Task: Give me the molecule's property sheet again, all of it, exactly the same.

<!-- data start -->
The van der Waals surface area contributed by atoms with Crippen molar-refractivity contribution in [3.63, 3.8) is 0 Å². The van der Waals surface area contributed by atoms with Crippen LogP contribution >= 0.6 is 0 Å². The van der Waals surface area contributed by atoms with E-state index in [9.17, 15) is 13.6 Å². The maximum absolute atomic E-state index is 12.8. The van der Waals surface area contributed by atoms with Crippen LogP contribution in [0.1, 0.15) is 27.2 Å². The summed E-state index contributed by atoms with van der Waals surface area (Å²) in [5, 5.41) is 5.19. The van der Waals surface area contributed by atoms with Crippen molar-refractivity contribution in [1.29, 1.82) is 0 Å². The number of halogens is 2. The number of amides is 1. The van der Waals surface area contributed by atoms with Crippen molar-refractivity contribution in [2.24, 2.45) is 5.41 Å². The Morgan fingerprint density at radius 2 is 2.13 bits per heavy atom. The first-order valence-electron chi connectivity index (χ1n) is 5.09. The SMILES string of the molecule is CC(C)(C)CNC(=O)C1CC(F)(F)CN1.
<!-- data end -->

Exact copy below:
The van der Waals surface area contributed by atoms with Crippen molar-refractivity contribution in [3.63, 3.8) is 0 Å². The van der Waals surface area contributed by atoms with Crippen LogP contribution >= 0.6 is 0 Å². The van der Waals surface area contributed by atoms with E-state index in [9.17, 15) is 13.6 Å². The maximum absolute atomic E-state index is 12.8. The van der Waals surface area contributed by atoms with Crippen LogP contribution in [0.1, 0.15) is 27.2 Å². The summed E-state index contributed by atoms with van der Waals surface area (Å²) in [5, 5.41) is 5.19. The van der Waals surface area contributed by atoms with Crippen molar-refractivity contribution in [1.29, 1.82) is 0 Å². The number of halogens is 2. The number of amides is 1. The van der Waals surface area contributed by atoms with Crippen molar-refractivity contribution in [2.24, 2.45) is 5.41 Å². The Morgan fingerprint density at radius 2 is 2.13 bits per heavy atom. The first-order valence-electron chi connectivity index (χ1n) is 5.09. The SMILES string of the molecule is CC(C)(C)CNC(=O)C1CC(F)(F)CN1.